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This is arbitrary. You can respect someone, but still want to move on. Respect is not a chain.

 

Ethical behavior is the binding force here.  Love and respect are earned values, are they not?  Without knowing the particulars of what led two individuals to choose to spend the rest of their lives together, and why one of them no longer wishes to, it wound be hard to say whether the choice to separate is arbitrary or not. 

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The point is whatever obligations were established as a result of intending to live together ought to remain in effect until both parties agreed to separate, i.e., agree to get in, agree to get out.

What if they don't agree to separate?

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Devil's Advocate, you've mentioned actions which can be enforced, like distribution of property and such. This is all well and fine. That sort of thing can be contracted for. The problem is the emotional aspect. You can take actions to try to increase the likelihood of maintaining emotions in oneself and others, but you cannot actually force the emotion to be maintained if those actions don't end up being enough to do the trick. Those actions you can take can be taken regardless of any contract though too. Another party involved could promise to do or not do certain other actions too which likely could impact feelings, but that still doesn't require a contract to have them make and try to follow such promises. All that a contract could really do is forcibly handle certain elements of the aftermath in the event of a dissolution of a relationship. I don't think, legally, you could even call the cops to force somebody at gunpoint not to move out or go have sex with somebody else even if you did make any promises not to do such things and had a marriage contract.

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What if they don't agree to separate?

 

It is hard for me to imagine that two individuals who fell in love for the best of reasons and later grew apart through no fault of their partner, would intentionally make the process of separation more hurtful than necessary.  In this respect I think Khalil Gibran sums it up best with, "If you love somebody, let them go, for if they return, they were always yours. If they don't, they never were."

 

In any case, the law intervenes when individuals cannot resolve their own conflicts.

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bluecherry,

 

It's likely that a police officer would rather respond to an armed robbery than a domestic disturbance.  Nevertheless, I maintain that objective law would attempt to enforce (short of sanctioning criminal activity) whatever legal agreements two parties agreed to regardless how inane those agreements might appear to third parties.  Indeed it must in order to secure the right of individuals to freely enter into agreements and rely on having those agreements fulfilled.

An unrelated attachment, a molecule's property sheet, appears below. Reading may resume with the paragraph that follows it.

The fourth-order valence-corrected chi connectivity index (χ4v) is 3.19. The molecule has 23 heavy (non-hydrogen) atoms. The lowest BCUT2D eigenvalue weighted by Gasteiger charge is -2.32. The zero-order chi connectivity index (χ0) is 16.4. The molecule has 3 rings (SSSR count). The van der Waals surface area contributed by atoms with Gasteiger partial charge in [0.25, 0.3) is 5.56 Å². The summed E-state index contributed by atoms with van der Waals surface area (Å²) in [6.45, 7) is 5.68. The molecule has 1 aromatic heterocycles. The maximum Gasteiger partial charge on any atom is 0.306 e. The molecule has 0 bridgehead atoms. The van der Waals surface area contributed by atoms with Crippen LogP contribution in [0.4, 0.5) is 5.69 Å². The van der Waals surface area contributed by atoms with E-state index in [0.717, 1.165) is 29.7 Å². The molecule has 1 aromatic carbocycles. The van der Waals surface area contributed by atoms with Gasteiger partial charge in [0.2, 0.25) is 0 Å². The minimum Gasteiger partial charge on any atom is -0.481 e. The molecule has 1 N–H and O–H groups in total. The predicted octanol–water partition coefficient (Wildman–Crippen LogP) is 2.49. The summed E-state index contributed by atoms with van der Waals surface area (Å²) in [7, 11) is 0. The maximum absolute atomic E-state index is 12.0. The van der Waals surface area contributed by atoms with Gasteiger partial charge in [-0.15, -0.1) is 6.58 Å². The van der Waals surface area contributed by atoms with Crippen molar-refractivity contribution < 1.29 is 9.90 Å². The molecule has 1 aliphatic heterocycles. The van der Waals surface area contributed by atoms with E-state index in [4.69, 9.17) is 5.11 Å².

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So, you think then something like moving out should have police prevent it? If the goal of such agreements as not moving out is to try to foster somebody liking you, I'm pretty sure forcing them to stay would just be counterproductive and breed resentment rather than making things better.

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It is hard for me to imagine that two individuals who fell in love for the best of reasons and later grew apart through no fault of their partner, would intentionally make the process of separation more hurtful than necessary. 

Sorry, but I must use the R-word. This is an example of rationalism in thinking, because everyone is familiar with the concept of a "messy divorce". It is not at all uncommon that a couple who once thought they'd spend their lives together want to do all sorts of things to hurt the other during a divorce.

 

 

... ... objective law would attempt to enforce (short of sanctioning criminal activity) whatever legal agreements two parties agreed to regardless how inane those agreements might appear to third parties.  

No, the law must not always enforce the original terms. More often it must compute guilt and damages. This is rational because it is reality-based: it takes cognizance of the nature of human beings and of relationships.

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In any case, the law intervenes when individuals cannot resolve their own conflicts.

 

Right, and part of the security a contract provides is that it helps to resolve disagreements. That brings me back to my question earlier. The question is important because it can show the degree you think marriage contracts ought to provide security for relationships.

 

Jill: "You promised you'd love me!"

Jack: "I do love you!"

Jill: "Then why did you go hiking without me?!"

Jack: "Because I wanted alone time."

Jill: "Liar. You don't love me, you broke our contract; see you in court!"

How would a judge determine if in fact Jack broke the contract, assuming that promising to remain in love is part of the contract's terms? Assume also that Jack doesn't want a divorce. Do you watch Breaking Bad? If you do, there is an analagous situation later in the series with Skyler and Walter where one of them refuses to sign divorce papers, but the other one REALLY wants a divorce. In effect, they're forced to be together, and the "relationship security" really is promised, at the cost of another person's happiness.

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Right, and part of the security a contract provides is that it helps to resolve disagreements. That brings me back to my question earlier. The question is important because it can show the degree you think marriage contracts ought to provide security for relationships.